My other response, though, which I usually keep to myself, is disappointment. The fact that I have spent more time in the company of my characters than anyone else ever will — novels take a long time to write, or at least, they take me a long time to write — means that, no matter how narcissistic, selfish, or even downright contemptible they turn out to be, I've gotten used to them over the course of a few years and probably see them through the rose-tinted glasses of a parent. In me, anyway, it seems that familiarity breeds a lack of contempt.
Still, when I step back and regard my chief protagonists over the years with a more dispassionate gaze, I suppose I can see what people are talking about. Brian Donovan, the main character of my first novel, The Wild Colonial Boy, was a callow college drop-out who allowed himself to be drawn into an IRA bomb plot, while Paul Trilby, the hero (if that's the word) of one of the novellas in Publish and Perish, is a vainglorious academic who cheats on his wife and then drowns her cat in a bathtub. Nelson Humboldt, another foundering academic in The Lecturer's Tale, starts out as a loser, turns into a power-mad monster, and ends up a loser again. In Kings of Infinite Space, Paul Trilby returns to be haunted by the ghost of the cat he killed and to make a half-assed, last-minute stab at redemption — but even at the end of the book, he's still kind of a jerk.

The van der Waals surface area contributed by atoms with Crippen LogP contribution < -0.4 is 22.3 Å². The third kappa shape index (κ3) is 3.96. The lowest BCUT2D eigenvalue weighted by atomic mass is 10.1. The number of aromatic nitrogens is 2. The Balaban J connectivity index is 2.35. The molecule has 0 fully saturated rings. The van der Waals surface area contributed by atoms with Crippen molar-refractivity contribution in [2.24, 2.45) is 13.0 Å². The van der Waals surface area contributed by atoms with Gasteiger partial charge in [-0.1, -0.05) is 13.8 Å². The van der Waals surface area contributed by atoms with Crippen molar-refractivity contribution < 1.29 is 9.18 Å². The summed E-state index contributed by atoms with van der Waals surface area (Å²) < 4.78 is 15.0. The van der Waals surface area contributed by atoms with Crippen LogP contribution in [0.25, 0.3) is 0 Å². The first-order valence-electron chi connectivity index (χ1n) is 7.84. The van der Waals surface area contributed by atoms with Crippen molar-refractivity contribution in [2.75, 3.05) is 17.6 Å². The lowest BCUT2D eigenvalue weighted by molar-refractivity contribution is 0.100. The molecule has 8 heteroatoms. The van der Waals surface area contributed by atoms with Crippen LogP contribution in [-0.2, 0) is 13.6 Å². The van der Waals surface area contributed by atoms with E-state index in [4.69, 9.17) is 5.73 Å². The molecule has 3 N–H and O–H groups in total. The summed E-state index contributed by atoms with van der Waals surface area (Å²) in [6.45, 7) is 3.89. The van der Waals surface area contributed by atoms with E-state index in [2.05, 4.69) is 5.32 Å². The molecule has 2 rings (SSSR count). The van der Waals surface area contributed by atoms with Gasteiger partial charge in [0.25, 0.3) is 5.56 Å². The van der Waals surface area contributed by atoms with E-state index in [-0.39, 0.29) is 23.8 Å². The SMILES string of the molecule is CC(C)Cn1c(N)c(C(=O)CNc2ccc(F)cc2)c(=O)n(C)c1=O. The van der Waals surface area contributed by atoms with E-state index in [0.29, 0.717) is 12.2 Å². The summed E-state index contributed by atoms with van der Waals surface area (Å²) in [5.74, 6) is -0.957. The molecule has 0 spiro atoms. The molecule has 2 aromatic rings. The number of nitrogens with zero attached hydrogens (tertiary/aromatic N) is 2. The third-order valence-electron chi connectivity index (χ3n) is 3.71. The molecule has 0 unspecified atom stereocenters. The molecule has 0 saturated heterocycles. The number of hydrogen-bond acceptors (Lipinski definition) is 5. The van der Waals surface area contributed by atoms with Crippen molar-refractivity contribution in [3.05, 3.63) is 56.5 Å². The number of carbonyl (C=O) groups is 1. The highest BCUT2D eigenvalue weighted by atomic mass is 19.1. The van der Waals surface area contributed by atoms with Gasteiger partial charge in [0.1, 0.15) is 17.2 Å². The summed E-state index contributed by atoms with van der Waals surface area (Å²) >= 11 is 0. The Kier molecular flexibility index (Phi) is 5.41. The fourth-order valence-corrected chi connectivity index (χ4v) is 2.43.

In contrast to this rogue's gallery, Kevin Quinn, the protagonist of my new novel, Next, is the closest I've ever come to writing a likable, ordinary guy. He's not ambitious, he's not cruel or conniving or manipulative — in fact, if anything, he's a little weak, possibly a little passive aggressive, more inclined to let the wind blow him where it will than to lash out at the world for not recognizing his greatness. The entire novel takes place during a single day of his life — sort of like Mrs. Dalloway, only funnier — and is told entirely from his point of view, so no doubt he will also seem rather selfish and narcissistic. He's a guy at an important crossroads in his life, wandering a strange city (Austin, Texas) where he's come for a job interview, and I took that situation as license for Kevin to reconsider his history up to that point even as he experiences the sights and sounds (and subtropical heat) of Austin.